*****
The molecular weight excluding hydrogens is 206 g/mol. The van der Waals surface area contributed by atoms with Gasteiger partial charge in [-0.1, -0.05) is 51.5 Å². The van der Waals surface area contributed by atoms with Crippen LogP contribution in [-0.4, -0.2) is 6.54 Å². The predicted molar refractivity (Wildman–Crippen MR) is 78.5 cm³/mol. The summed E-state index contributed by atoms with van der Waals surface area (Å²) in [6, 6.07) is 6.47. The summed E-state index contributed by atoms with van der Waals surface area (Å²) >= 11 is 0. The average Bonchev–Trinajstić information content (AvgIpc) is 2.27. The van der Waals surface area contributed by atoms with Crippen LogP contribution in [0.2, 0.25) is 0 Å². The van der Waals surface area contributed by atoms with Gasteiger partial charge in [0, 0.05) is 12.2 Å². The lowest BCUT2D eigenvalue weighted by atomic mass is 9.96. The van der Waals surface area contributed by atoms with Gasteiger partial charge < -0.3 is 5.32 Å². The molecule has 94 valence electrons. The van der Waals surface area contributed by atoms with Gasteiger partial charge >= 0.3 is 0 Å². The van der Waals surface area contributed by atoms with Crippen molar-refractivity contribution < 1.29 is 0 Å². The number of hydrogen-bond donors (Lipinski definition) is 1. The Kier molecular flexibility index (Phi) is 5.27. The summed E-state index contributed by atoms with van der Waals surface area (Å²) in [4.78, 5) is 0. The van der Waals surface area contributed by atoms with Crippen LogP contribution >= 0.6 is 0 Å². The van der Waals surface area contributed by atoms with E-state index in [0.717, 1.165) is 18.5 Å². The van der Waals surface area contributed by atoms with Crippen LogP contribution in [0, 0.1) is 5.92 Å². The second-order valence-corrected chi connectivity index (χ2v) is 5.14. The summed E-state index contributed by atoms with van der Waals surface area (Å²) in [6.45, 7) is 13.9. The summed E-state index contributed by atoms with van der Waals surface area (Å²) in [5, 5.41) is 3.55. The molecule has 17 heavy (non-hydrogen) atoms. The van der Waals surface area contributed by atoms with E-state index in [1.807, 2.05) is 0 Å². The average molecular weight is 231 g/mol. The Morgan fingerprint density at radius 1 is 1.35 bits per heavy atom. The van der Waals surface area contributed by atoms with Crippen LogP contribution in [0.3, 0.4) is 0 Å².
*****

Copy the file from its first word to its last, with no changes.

The molecular weight excluding hydrogens is 206 g/mol. The van der Waals surface area contributed by atoms with Gasteiger partial charge in [-0.1, -0.05) is 51.5 Å². The van der Waals surface area contributed by atoms with Crippen LogP contribution in [-0.4, -0.2) is 6.54 Å². The predicted molar refractivity (Wildman–Crippen MR) is 78.5 cm³/mol. The summed E-state index contributed by atoms with van der Waals surface area (Å²) in [6, 6.07) is 6.47. The summed E-state index contributed by atoms with van der Waals surface area (Å²) >= 11 is 0. The average Bonchev–Trinajstić information content (AvgIpc) is 2.27. The van der Waals surface area contributed by atoms with Crippen LogP contribution in [0.2, 0.25) is 0 Å². The van der Waals surface area contributed by atoms with Gasteiger partial charge in [0, 0.05) is 12.2 Å². The lowest BCUT2D eigenvalue weighted by atomic mass is 9.96. The van der Waals surface area contributed by atoms with Gasteiger partial charge < -0.3 is 5.32 Å². The molecule has 94 valence electrons. The van der Waals surface area contributed by atoms with Gasteiger partial charge >= 0.3 is 0 Å². The van der Waals surface area contributed by atoms with Crippen molar-refractivity contribution < 1.29 is 0 Å². The number of hydrogen-bond donors (Lipinski definition) is 1. The Kier molecular flexibility index (Phi) is 5.27. The summed E-state index contributed by atoms with van der Waals surface area (Å²) in [4.78, 5) is 0. The van der Waals surface area contributed by atoms with Crippen LogP contribution >= 0.6 is 0 Å². The van der Waals surface area contributed by atoms with E-state index in [0.717, 1.165) is 18.5 Å². The van der Waals surface area contributed by atoms with Crippen LogP contribution in [0, 0.1) is 5.92 Å². The second-order valence-corrected chi connectivity index (χ2v) is 5.14. The summed E-state index contributed by atoms with van der Waals surface area (Å²) in [6.45, 7) is 13.9. The summed E-state index contributed by atoms with van der Waals surface area (Å²) in [5, 5.41) is 3.55. The molecule has 17 heavy (non-hydrogen) atoms. The van der Waals surface area contributed by atoms with E-state index in [1.807, 2.05) is 0 Å². The average molecular weight is 231 g/mol. The Morgan fingerprint density at radius 1 is 1.35 bits per heavy atom. The van der Waals surface area contributed by atoms with Crippen LogP contribution in [0.3, 0.4) is 0 Å².